|Even a manly man like Joe likes to express|
his own personal style on occasion.
I need a box of 70 count, size 5, Parent's Choice diapers from Wal-Mart. No, you could not accuse me of being brand loyal, I usually make a bee-line for whatever is cheapest, but in this case I can only use this specific item. Why? I need it for the box. I have three such boxes already, and I need a fourth for my next doll house. Sometimes you find materials in strange places, where you least expect them. Ever been sipping coffee at Bob Evans, adding a container of creamer to your refill, only to have a eureka moment? The creamer tub looks just like a tiny, white trash can, and you need this for your doll house bathroom! Or maybe you had a hankerin' for some hot, savory Giovanni's pizza, delivered right to your door. Salivating, you open the box, only to be struck by how much the little plastic spacer that keeps the cheese from sticking to the lid looks like a footstool or a small ottoman, just the kind of thing you need in your doll house nursery. When working in miniature, it helps to keep your eyes open and your imagination switch in the 'on' position, because you never know when and where you'll find treasure. For example, my son't G.I. Joes each have a pair of Chuck Taylor's instead of army boots to wear, and you know where they came from? A key chain display at the local dollar store. Sure, one of the Joes is saddled with a pair of pink shoes, but he is secure in his masculinity, and besides, they are stylin', and best of all, unique. When you re-purpose an item, you insure that your project will be unique in a way that a creation filled with mass-produced items never can be. Sure, anyone with money can buy enough accessories to make a great doll house, there are wonderful pieces on the market, but if you want to create something that is truly unique, something that embodies your aesthetic, then you have to be creative and work unconventionally. And if you can save money while doing that, all the better, just ask Joe.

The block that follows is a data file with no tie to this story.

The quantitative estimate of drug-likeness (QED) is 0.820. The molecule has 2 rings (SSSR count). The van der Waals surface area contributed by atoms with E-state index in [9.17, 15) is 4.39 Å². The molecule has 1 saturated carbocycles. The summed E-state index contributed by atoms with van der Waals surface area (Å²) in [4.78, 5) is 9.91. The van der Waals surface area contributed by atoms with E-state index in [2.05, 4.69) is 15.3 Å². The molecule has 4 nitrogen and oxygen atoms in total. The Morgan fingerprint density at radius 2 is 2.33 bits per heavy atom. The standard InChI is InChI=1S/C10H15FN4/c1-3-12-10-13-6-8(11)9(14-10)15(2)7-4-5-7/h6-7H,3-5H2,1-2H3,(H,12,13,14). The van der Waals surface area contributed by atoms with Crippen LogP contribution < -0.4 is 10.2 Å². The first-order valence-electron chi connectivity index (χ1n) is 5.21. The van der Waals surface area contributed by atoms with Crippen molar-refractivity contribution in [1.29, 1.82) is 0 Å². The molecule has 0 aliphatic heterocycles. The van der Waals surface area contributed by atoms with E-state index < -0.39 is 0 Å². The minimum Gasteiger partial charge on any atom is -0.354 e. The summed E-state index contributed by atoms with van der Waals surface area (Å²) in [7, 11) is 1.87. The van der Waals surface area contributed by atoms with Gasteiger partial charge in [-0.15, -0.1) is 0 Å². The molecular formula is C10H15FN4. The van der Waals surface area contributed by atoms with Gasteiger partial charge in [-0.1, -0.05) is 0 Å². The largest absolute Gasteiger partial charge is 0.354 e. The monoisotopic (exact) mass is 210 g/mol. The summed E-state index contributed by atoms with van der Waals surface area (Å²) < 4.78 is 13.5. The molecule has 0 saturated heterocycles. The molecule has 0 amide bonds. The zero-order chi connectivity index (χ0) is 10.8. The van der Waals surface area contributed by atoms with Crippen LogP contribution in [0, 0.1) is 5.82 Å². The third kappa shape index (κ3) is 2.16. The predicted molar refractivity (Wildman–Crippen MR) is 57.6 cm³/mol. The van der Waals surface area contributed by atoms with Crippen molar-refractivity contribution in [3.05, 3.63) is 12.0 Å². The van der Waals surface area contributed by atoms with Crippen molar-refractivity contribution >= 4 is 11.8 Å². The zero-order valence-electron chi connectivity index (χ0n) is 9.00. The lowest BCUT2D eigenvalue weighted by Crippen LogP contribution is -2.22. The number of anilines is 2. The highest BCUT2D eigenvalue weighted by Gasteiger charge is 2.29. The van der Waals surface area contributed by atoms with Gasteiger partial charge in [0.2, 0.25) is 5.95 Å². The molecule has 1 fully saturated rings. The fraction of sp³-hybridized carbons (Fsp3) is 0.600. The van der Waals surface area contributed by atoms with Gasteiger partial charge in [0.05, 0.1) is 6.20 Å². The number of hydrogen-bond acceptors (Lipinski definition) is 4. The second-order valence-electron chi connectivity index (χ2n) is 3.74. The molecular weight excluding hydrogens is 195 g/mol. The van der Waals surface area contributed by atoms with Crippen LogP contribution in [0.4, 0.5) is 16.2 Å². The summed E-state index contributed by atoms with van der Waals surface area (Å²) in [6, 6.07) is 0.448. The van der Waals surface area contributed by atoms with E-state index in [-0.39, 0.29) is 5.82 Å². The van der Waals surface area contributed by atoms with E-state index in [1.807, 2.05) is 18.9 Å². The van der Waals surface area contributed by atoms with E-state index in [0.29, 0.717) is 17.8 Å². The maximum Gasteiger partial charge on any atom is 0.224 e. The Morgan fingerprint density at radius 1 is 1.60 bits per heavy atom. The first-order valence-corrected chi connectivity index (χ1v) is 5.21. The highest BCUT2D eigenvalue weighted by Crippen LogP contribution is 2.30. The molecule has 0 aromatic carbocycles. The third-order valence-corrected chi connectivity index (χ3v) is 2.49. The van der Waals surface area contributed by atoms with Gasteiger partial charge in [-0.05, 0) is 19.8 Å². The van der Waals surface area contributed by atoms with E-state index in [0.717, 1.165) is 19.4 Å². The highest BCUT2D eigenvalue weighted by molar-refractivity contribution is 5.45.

Eli's G.I. Joe house is made from a combination of recycled materials and dollar store and flea market finds. What was your favorite homemade toy growing up, and what was it made from?